About half of all Australians aged over 50 have some form of cataract, and by the age of 80, almost everyone develops cataracts. Globally, cataracts are the leading cause of blindness. Whilst, genetics, sunlight exposure, smoking, diabetes and other factors may influence the development of cataracts, ageing is the most common cause.
What Are Cataracts?
A cataract is when your eye’s natural lens becomes cloudy. Proteins in your lens break down and cause images to look blurry, hazy or less colourful. This cloudiness prevents light from reaching the retina and distorts the formation of clear images. Cataracts are a condition which is usually associated with ageing.
Symptoms of cataracts include:
- Cloudy, foggy or fuzzy vision in the distance or when reading
- Distortion of colours (e.g. bright colours become dull)
- Difficultly driving, especially at night
- Sensitivity to bright sunlight or glare
- Frequent changes in glasses prescription (e.g. becoming more short-sighted)
Usually those who have developed cataracts find that their glasses start to become less useful and don’t provide the clear vision that they once did. Changes to the prescription of the glasses doesn’t seem to help much or at all.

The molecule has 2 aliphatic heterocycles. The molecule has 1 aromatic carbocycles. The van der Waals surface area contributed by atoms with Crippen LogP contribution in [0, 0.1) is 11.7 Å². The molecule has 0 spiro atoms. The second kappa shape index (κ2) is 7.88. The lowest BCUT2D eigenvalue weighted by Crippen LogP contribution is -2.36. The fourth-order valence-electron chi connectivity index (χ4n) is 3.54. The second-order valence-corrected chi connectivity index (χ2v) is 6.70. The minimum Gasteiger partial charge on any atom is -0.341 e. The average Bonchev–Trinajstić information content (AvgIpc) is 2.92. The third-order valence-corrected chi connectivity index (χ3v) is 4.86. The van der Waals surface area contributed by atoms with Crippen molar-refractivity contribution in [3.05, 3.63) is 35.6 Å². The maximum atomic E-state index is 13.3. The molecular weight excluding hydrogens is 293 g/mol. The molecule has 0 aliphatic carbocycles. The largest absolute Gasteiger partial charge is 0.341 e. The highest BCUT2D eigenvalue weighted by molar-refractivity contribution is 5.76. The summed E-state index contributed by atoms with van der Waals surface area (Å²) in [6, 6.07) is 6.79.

Ageing is the most common cause. This is due to normal eye changes that begin to happen after age 40. That is when normal proteins in the lens start to break down and what causes the lens to get cloudy.
Other reasons you may get cataracts include:
- sunlight exposure
- some medical conditions, such as diabetes
- eye injury, eye surgery, or radiation treatments
- some medications, such as corticosteroids
Most age-related cataracts develop gradually. Other cataracts can develop more quickly, such as those in younger people or those in people with diabetes. Doctors cannot predict how quickly a person’s cataract will develop.
If your cataract symptoms are not bothering you very much, you don’t have to remove a cataract. You might just need a new eyeglass prescription to help you see better. You should consider surgery when cataracts keep you from doing things you want or need to do.
Cataracts can only be removed with surgery.
During cataract surgery, your eye surgeon will remove your eye’s cloudy natural lens and will replace it with an artificial lens, called an intraocular lens (or IOL). When you decide to have cataract surgery, your surgeon will talk with you about IOLs and how they work.
Cataract surgery is one of the oldest and most common procedures performed worldwide. Alongside advancements in cataract surgical techniques, there have been significant improvements in IOL replacement technology. Modern cataract surgery offered at Peninsula Eye Centre can reduce your dependence on glasses and can, in many ways, significantly improve your quality of life.
As with any surgery, eye surgery carries risks of possible complications and side-effects.
Please note, you will need a current referral from your optometrist or GP for cataract assessment at Peninsula Eye Centre.